Congratulations! You have decided to purchase a home. Direction Mortgage is happy to assist you in the process. We will take you through – step by step – the process. Keep in mind that these steps will vary slightly depending on your situation, but generally speaking – the process goes something like this:
- Self-assessment and preparation
- Mortgage origination and processing
- Loan Conditions
It is important that you know what you can afford before beginning your house hunt. Nothing is more devastating that finding out that the house of your dreams is far beyond your financial reach. So, start by knowing how much you can afford per month. Utilize the mortgage calculatorto give yourself a rough estimate of what you can comfortably afford because no one knows your financial situation better than you.
After you have determined what home values you want to look at, you can contact a realtor to begin looking OR visit Direction Mortgage to begin the pre-approval process. Pre-approval simply means that you are submitting an application before you have found a house. The goal is to have a mortgage professional review your income, credit, and debit situation. Getting started is easy and requires just a few forms of documentation. Based on the initial assessment, we can tell you how much you would be approved for, which makes sense to do before you begin visiting houses with your realtor.
Origination simply means creating. During this step, a Direction Mortgage loan officer will create the loan by combining your application and the documents requested during the application process.
This process starts, in most cases, after you have made an offer and that offer has been accepted by the seller of your home. The signed purchase agreement is one of the documents needed to begin the origination process. Once a loan has been submitted to the lender for approval, the home appraisal and inspections will be ordered.
An underwriter determines how great of a risk you – as the borrower – are to the lender. There is a certain amount of risk that is allowed by an underwriter, so don’t feel that you have to have perfect credit and make a lot of money.
It is the nature of the business to take risks. However, there are parameters that an underwriter must ensure that the borrower meets. Primarily this is done by reviewing your credit score, income level, debts and the amount of money you are putting down. Mortgage approval lies within these four factors, more than anything else.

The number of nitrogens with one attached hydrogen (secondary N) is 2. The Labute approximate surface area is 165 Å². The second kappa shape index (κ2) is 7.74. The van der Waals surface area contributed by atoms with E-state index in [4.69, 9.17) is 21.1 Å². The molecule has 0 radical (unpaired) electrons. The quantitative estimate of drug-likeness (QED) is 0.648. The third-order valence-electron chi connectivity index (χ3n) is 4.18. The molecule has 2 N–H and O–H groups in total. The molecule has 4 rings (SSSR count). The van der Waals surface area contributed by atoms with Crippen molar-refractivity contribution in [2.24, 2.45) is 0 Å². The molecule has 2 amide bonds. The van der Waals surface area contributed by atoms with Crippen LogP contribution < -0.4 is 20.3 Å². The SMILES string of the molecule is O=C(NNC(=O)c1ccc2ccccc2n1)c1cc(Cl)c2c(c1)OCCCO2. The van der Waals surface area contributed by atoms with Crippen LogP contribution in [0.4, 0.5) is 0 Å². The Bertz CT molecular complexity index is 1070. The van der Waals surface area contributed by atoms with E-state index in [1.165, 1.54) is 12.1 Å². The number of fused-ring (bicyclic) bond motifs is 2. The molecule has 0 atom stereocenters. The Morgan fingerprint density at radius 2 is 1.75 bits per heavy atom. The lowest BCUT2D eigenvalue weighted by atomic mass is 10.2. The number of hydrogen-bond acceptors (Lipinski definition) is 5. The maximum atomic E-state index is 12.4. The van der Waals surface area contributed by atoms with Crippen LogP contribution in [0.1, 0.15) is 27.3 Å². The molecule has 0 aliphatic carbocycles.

Don’t be surprised if, during this stage, you are asked to provide additional documents. For instance, if you have moved money out of your savings account recently – the underwriter may request for a written explanation of this. The underwriter will establish conditions for loan approval, which takes you to the home stretch in owning your home.
Your application will be put through an Automated Underwriting System. The computer will then create a list of items that need to be satisfied before the lender will agree to fund the loan. This can also be done by a human underwriter, but the end result is the same.
This step is a task list for you and your loan officer. The list of conditions must be completed before the loan will be cleared to close. Some common conditions are:
- Additional documents to prove your income
- Proof of homeowner’s insurance
- Property appraisal to determine the value of the home
- Letter from your employer to establish overtime frequency
Every underwriter is different, and it varies from lender to lender what requirements will need to be met before you can receive funding to close.
You made it! You have reached the final step, and you are that much closer to receiving the keys to your new home. Closing is the final step in the mortgage process. This is also called the settlement because this is when all of the funds are distributed to receiving parties, and all of the paperwork is finalized and signed.
The sellers will receive whatever proceeds they earned from the sale. The buyers will present a cashier’s check to cover their closing costs (if applicable). The deed is transferred from the seller to the buyer, and this marks the number of days (depending on what was decided in your purchase agreement) until you can move in to your new home.